In the waning years of World War II, American soldiers stop a Nazi train bearing the stolen loot of art, gold and jewelry. The treasures vanish and the paper trail, some fifty years later, seems to have vanished with it. Now a Presidential Advisory Commission looking into the Holocaust assets announces that three of its generals are among those suspected of the treasure's disappearance. All three generals are deceased, but the implications threaten their grandchildren.
Irish Flaherty has made a career of remaining coolly aloof in his role in the Army CID as a lieutenant colonel. His father and grandfather instilled his patriotic duty and belief in honor. He intends to prove that his grandfather had nothing to do with the theft. Irish begins a quiet investigation, inadvertently escalating the danger to himself and others. When his investigation leads to Amy, he vows to protect her, despite her rebuffs.
Amy Mallory teaches advanced American history at prestigious Memphis college. She's far more concerned with her upcoming tenure hearing than she is with the clipping from the newspaper about her grandfather. She knows he would never have done something unethical. Now someone wants her dead, committing arson to her home and shooting her when she goes to the university to retrieve several boxes of her grandfather's papers. She can't imagine what those boxes could contain that someone would kill for.
Assistant to the deputy Secretary of Sate Dustin Eachan knew the story was coming, and hoped it would be lost or ignored. His fast track career may easily be derailed by the actions of his grandfather. He warns his cousin Sally to hide a painting they know was part of the treasure, and sends her into hiding as danger approaches. Somewhat protected from danger by his governmental position, he know his weakness is Sally, the cousin he can never marry.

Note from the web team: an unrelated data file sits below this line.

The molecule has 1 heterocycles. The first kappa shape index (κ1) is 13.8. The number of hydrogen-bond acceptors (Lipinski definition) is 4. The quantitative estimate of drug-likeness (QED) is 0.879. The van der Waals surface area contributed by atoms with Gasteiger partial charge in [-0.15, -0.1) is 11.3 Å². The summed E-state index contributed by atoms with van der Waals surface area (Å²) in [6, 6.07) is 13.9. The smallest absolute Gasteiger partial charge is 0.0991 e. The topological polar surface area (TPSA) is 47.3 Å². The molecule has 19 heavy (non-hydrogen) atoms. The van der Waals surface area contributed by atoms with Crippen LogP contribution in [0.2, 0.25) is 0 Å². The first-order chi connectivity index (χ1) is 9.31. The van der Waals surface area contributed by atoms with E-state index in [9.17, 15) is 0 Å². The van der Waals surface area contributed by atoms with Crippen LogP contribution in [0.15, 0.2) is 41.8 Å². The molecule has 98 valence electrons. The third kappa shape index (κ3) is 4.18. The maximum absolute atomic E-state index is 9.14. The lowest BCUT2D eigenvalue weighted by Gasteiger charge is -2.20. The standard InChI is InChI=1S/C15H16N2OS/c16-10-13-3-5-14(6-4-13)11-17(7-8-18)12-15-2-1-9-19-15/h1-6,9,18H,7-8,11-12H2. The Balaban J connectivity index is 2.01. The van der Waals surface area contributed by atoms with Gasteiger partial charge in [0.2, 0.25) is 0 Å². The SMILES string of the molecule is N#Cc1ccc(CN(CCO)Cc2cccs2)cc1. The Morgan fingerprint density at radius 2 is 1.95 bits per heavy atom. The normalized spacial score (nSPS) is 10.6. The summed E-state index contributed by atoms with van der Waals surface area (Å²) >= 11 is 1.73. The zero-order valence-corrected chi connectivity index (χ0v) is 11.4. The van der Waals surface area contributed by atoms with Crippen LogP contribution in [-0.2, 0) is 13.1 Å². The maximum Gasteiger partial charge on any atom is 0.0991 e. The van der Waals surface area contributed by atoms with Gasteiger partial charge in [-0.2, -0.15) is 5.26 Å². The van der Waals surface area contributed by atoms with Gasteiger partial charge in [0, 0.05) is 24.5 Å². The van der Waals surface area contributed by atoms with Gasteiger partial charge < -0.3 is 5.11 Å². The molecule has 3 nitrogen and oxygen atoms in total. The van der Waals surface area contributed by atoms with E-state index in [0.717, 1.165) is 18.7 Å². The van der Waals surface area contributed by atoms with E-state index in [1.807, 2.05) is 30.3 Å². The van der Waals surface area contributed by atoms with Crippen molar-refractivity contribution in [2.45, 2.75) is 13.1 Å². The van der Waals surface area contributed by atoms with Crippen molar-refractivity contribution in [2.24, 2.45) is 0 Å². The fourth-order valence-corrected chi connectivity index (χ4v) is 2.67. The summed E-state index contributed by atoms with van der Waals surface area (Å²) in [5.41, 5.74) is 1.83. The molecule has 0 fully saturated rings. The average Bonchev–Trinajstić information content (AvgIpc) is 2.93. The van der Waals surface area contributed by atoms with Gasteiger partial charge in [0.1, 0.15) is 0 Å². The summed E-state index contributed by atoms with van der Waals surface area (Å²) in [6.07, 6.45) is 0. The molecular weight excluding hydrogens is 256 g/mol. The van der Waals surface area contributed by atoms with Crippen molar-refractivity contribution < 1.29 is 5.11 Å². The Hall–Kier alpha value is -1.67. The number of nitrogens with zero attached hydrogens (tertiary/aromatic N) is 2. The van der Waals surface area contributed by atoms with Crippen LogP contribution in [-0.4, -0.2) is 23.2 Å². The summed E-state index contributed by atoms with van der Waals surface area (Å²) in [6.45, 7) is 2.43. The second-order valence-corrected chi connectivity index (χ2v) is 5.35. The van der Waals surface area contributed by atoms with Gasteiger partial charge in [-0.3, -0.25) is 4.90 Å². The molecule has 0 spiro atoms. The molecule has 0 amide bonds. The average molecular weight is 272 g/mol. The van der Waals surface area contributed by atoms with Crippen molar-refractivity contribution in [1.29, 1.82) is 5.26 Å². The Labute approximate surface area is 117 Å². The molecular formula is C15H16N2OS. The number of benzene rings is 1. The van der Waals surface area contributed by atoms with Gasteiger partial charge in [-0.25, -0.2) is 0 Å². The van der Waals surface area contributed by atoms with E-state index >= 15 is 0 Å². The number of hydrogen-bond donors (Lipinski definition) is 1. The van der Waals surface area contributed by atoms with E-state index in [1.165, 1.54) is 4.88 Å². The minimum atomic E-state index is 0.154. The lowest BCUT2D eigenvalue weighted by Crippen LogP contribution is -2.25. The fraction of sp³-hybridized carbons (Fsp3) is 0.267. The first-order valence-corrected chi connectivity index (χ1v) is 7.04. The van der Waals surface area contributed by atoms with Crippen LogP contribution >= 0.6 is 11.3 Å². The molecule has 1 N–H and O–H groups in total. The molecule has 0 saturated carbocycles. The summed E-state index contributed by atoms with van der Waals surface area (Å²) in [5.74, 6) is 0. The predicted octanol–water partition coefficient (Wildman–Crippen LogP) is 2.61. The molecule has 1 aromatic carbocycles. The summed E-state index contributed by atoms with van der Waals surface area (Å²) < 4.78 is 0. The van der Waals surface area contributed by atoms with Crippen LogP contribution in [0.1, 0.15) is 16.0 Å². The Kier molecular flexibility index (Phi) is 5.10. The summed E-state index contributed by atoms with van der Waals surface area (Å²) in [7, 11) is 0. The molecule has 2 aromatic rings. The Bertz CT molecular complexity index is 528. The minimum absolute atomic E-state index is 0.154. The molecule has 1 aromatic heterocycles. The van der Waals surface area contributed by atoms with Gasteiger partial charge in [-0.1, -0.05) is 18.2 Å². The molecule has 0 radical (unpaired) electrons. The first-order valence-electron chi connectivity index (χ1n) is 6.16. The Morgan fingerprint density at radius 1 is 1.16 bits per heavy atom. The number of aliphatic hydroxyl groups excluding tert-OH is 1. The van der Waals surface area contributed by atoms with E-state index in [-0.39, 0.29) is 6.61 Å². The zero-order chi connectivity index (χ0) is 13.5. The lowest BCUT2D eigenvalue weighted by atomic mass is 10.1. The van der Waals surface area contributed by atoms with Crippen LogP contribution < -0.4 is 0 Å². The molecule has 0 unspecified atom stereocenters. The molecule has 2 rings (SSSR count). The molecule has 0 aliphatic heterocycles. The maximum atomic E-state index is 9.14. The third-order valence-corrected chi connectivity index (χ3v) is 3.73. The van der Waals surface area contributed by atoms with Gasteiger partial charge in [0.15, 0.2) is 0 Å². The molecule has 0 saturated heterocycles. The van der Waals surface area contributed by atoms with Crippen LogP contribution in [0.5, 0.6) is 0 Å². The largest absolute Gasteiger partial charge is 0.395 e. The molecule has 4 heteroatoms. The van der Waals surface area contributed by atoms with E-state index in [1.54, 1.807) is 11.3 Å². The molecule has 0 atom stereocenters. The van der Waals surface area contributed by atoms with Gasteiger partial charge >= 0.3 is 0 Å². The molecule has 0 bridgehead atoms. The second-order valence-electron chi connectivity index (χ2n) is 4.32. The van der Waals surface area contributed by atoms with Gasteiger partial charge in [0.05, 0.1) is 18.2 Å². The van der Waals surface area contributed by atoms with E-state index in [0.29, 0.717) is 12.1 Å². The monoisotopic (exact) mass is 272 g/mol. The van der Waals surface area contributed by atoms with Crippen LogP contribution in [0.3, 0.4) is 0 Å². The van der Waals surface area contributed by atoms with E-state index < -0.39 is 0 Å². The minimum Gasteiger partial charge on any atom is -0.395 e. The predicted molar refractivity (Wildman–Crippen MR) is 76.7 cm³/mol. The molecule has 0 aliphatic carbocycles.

Patricia Potter pens an addictive mystery in BROKEN HONOR that is impossible to put it down. Indeed, BROKEN HONOR blends a carefully detailed mystery with a heated romance, making perfect winter reading. As the suspense builds, readers will be left guessing as to identity of the pursuer, but it'll be the end before the bad guy's identified. Further, Potter's meticulous attention to detail ties off all the loose strings and leaves readers immensely satisfied with the conclusion. In addition, the secondary plot involving cousins provides strong friction, with plenty of intrigue and suspicion. With entrancing characterizations, this intriguing novel belongs on the keeper shelf, and comes very highly recommended.